A provider is a company that provides Internet access and other related services.

What services does the provider provide?

Providers provide services to both individuals and companies. The main function is Internet access, which can be provided in various ways.

Digital Subscriber Line. The user gets access to the Internet using a telephone line. DSL is a widely available technology that is gradually being replaced by broadband connections — cable and fiber. DSL provides download speeds from 5 to 35 Mbit/s, upload speeds from 1 to 10 Mbit/s.

Cable Internet connection. The provider uses a coaxial cable, which is also used for television. It has a low latency, download speed — from 10 to 500 Mbit/s, data transfer rate — from 5 to 50 Mbit/s.

Fiber-optic Internet. Provides higher speed compared to DSL or cable. The data download speed over fiber is from 250 to 1,000 Mbit/s, the data transfer rate is from 250 to 1,000 Mbit/s.

Satellite Internet connection. It is carried out using communication satellites. Ground stations transmit Internet data in the form of radio waves to satellites in low Earth orbit. Data is sent from satellites to more distant ground stations. Satellite Internet is used in remote regions. The download speed is from 12 to 100 Mbit/s, the upload speed is 3 Mbit/s.

Additional Internet services provided by the provider may include:

  • registration of domain names,
  • web hosting,
  • virtual server rentals,
  • placement of the client’s equipment in their data center,
  • data backup,
  • mobile commerce services,
  • payment services.

How does the provider work?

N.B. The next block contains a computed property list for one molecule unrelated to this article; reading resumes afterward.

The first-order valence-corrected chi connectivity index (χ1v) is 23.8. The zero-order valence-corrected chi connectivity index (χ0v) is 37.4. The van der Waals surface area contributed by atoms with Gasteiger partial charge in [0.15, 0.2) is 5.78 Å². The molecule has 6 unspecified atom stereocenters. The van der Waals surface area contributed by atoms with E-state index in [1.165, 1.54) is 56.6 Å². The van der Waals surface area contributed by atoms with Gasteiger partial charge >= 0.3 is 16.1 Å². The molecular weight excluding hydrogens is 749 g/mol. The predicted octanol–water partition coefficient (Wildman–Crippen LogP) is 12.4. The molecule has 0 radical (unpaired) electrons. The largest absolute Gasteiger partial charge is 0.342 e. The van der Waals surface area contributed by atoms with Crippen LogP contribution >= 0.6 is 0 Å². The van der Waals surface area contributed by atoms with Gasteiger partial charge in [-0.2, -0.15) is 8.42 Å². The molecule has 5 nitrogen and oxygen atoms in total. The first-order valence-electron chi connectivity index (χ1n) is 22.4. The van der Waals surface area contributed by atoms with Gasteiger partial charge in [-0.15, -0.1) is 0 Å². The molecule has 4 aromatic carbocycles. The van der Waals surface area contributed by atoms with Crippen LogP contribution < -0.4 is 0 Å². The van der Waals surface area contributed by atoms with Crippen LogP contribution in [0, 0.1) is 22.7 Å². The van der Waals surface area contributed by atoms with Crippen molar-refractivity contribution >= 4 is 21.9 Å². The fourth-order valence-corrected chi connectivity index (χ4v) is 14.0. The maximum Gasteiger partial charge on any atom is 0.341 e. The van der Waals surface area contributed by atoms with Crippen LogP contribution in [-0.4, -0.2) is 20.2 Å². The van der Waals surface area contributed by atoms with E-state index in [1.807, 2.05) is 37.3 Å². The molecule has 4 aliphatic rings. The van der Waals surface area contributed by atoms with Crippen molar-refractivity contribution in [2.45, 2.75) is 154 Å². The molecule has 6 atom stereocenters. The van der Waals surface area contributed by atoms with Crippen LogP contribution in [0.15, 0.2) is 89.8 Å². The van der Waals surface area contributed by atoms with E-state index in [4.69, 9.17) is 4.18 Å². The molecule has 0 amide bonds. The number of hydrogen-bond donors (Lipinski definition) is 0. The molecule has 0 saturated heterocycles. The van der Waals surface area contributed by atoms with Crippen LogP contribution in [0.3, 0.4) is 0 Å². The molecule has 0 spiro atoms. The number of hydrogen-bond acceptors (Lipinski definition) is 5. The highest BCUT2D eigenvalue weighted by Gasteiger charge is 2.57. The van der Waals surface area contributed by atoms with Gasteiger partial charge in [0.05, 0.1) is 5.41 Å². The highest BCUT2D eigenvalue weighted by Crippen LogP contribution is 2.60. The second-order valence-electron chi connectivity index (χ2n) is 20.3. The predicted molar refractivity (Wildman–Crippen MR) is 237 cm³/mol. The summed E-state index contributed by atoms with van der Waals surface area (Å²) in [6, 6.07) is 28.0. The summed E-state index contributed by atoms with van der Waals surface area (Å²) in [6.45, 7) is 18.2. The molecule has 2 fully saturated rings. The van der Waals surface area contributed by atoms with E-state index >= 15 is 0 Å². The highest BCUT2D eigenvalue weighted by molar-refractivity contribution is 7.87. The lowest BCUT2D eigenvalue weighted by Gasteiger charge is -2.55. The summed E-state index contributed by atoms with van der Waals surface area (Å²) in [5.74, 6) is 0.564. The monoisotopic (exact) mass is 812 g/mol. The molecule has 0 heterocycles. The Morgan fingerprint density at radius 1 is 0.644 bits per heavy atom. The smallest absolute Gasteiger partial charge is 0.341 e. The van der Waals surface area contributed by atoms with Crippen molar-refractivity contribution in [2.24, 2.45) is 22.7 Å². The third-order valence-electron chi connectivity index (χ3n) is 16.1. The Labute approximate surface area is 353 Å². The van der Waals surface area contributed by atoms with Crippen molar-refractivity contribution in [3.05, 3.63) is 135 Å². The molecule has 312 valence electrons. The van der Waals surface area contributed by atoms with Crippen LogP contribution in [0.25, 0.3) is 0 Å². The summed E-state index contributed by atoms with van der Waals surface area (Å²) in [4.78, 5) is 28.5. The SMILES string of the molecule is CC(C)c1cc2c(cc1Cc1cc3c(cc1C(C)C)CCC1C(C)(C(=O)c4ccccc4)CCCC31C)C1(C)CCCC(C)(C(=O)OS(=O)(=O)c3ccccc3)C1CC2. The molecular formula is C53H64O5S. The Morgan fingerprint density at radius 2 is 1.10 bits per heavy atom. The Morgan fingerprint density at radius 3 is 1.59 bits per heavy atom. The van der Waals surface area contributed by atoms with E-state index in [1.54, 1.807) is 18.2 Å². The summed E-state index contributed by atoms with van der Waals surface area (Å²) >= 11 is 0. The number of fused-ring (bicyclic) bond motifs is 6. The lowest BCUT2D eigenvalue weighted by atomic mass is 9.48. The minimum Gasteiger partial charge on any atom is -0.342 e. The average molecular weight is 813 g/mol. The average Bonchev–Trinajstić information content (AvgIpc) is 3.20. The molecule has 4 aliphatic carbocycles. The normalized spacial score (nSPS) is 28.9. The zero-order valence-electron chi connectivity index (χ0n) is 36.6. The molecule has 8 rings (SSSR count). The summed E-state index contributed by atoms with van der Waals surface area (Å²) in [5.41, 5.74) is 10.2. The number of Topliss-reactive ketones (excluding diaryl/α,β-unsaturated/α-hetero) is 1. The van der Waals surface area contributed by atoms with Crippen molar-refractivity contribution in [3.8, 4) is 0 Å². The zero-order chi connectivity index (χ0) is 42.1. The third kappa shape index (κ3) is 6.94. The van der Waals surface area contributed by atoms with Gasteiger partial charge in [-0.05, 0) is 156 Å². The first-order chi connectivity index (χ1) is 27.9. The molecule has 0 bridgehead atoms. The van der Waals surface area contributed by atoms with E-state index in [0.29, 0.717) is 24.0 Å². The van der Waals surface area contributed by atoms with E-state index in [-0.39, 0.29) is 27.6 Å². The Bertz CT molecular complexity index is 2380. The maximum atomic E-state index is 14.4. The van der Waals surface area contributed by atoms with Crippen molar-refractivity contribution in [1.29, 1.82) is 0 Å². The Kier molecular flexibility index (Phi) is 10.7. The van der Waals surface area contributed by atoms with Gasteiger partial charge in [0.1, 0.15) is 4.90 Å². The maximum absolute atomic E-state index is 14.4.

The Internet service provider has the equipment and access to telecommunication lines that are necessary for the point of presence on the Internet in the geographical area served. All providers are connected to each other through network access points — public network facilities on the Internet backbone. Providers are divided into several levels.

Tier-1 operators own the main underwater Internet highways connecting continents. These companies have the most global reach and own enough physical network lines to independently transmit most of the traffic. Tier-1 companies usually sell network access to second-tier providers.

Tier-2 providers are national companies providing services throughout the country. Second-tier suppliers are focused on commercial customers.

Tier-3 operators are regional or urban providers that send traffic packets directly to the user. They connect customers to the Internet using another provider’s network. Tier-3 companies pay higher-level providers for access to Internet services.

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